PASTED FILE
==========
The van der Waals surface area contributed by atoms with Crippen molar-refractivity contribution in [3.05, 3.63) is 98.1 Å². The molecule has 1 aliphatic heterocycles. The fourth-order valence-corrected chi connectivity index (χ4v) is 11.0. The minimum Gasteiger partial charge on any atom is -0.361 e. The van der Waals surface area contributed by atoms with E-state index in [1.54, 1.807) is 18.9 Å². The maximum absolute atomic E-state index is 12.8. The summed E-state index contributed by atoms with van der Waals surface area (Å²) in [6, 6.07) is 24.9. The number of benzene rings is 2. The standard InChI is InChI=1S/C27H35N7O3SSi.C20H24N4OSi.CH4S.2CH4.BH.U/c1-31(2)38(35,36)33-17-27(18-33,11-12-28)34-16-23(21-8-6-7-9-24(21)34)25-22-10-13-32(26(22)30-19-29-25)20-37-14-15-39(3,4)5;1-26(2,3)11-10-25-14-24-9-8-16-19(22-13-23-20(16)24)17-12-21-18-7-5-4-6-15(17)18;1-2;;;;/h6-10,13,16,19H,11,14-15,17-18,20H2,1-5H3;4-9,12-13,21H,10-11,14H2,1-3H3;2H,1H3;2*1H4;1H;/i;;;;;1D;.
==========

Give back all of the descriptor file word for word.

The van der Waals surface area contributed by atoms with Crippen molar-refractivity contribution in [3.05, 3.63) is 98.1 Å². The molecule has 1 aliphatic heterocycles. The fourth-order valence-corrected chi connectivity index (χ4v) is 11.0. The minimum Gasteiger partial charge on any atom is -0.361 e. The van der Waals surface area contributed by atoms with E-state index in [1.54, 1.807) is 18.9 Å². The maximum absolute atomic E-state index is 12.8. The summed E-state index contributed by atoms with van der Waals surface area (Å²) in [6, 6.07) is 24.9. The number of benzene rings is 2. The standard InChI is InChI=1S/C27H35N7O3SSi.C20H24N4OSi.CH4S.2CH4.BH.U/c1-31(2)38(35,36)33-17-27(18-33,11-12-28)34-16-23(21-8-6-7-9-24(21)34)25-22-10-13-32(26(22)30-19-29-25)20-37-14-15-39(3,4)5;1-26(2,3)11-10-25-14-24-9-8-16-19(22-13-23-20(16)24)17-12-21-18-7-5-4-6-15(17)18;1-2;;;;/h6-10,13,16,19H,11,14-15,17-18,20H2,1-5H3;4-9,12-13,21H,10-11,14H2,1-3H3;2H,1H3;2*1H4;1H;/i;;;;;1D;.